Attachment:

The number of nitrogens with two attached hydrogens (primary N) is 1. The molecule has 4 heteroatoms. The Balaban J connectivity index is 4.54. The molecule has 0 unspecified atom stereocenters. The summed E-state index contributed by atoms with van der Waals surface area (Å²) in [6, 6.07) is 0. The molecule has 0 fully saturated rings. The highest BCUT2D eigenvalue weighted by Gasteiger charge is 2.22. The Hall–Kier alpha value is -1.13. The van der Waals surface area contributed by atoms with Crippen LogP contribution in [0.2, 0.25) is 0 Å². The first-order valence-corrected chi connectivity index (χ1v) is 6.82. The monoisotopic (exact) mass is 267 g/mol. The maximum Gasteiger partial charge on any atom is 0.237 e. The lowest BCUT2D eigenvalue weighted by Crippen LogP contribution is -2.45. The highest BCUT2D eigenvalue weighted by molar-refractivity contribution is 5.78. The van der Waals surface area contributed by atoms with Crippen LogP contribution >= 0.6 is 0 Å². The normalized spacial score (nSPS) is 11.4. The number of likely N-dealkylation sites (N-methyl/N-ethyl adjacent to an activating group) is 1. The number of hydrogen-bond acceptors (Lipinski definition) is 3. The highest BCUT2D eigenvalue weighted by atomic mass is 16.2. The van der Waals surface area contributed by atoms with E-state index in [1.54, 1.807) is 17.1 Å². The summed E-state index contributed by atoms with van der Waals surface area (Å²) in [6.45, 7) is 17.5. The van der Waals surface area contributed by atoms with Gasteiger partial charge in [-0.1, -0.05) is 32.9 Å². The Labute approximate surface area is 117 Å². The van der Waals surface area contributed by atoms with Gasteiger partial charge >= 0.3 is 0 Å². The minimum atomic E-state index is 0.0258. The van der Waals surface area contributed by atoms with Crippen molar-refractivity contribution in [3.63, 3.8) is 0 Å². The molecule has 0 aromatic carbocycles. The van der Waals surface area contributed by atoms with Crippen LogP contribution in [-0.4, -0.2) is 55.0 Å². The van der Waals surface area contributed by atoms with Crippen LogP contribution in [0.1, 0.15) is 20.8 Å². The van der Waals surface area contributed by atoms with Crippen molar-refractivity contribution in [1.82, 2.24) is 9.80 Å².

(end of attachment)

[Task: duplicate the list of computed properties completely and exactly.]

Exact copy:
The number of nitrogens with two attached hydrogens (primary N) is 1. The molecule has 4 heteroatoms. The Balaban J connectivity index is 4.54. The molecule has 0 unspecified atom stereocenters. The summed E-state index contributed by atoms with van der Waals surface area (Å²) in [6, 6.07) is 0. The molecule has 0 fully saturated rings. The highest BCUT2D eigenvalue weighted by Gasteiger charge is 2.22. The Hall–Kier alpha value is -1.13. The van der Waals surface area contributed by atoms with Crippen LogP contribution in [0.2, 0.25) is 0 Å². The first-order valence-corrected chi connectivity index (χ1v) is 6.82. The monoisotopic (exact) mass is 267 g/mol. The maximum Gasteiger partial charge on any atom is 0.237 e. The lowest BCUT2D eigenvalue weighted by Crippen LogP contribution is -2.45. The highest BCUT2D eigenvalue weighted by molar-refractivity contribution is 5.78. The van der Waals surface area contributed by atoms with Crippen LogP contribution >= 0.6 is 0 Å². The normalized spacial score (nSPS) is 11.4. The number of likely N-dealkylation sites (N-methyl/N-ethyl adjacent to an activating group) is 1. The number of hydrogen-bond acceptors (Lipinski definition) is 3. The highest BCUT2D eigenvalue weighted by atomic mass is 16.2. The van der Waals surface area contributed by atoms with E-state index in [1.54, 1.807) is 17.1 Å². The summed E-state index contributed by atoms with van der Waals surface area (Å²) in [6.45, 7) is 17.5. The van der Waals surface area contributed by atoms with Gasteiger partial charge in [-0.1, -0.05) is 32.9 Å². The Labute approximate surface area is 117 Å². The van der Waals surface area contributed by atoms with Gasteiger partial charge >= 0.3 is 0 Å². The minimum atomic E-state index is 0.0258. The van der Waals surface area contributed by atoms with Crippen molar-refractivity contribution in [3.63, 3.8) is 0 Å². The molecule has 0 aromatic carbocycles. The van der Waals surface area contributed by atoms with Crippen LogP contribution in [-0.4, -0.2) is 55.0 Å². The van der Waals surface area contributed by atoms with Crippen LogP contribution in [0.1, 0.15) is 20.8 Å². The van der Waals surface area contributed by atoms with Crippen molar-refractivity contribution in [1.82, 2.24) is 9.80 Å².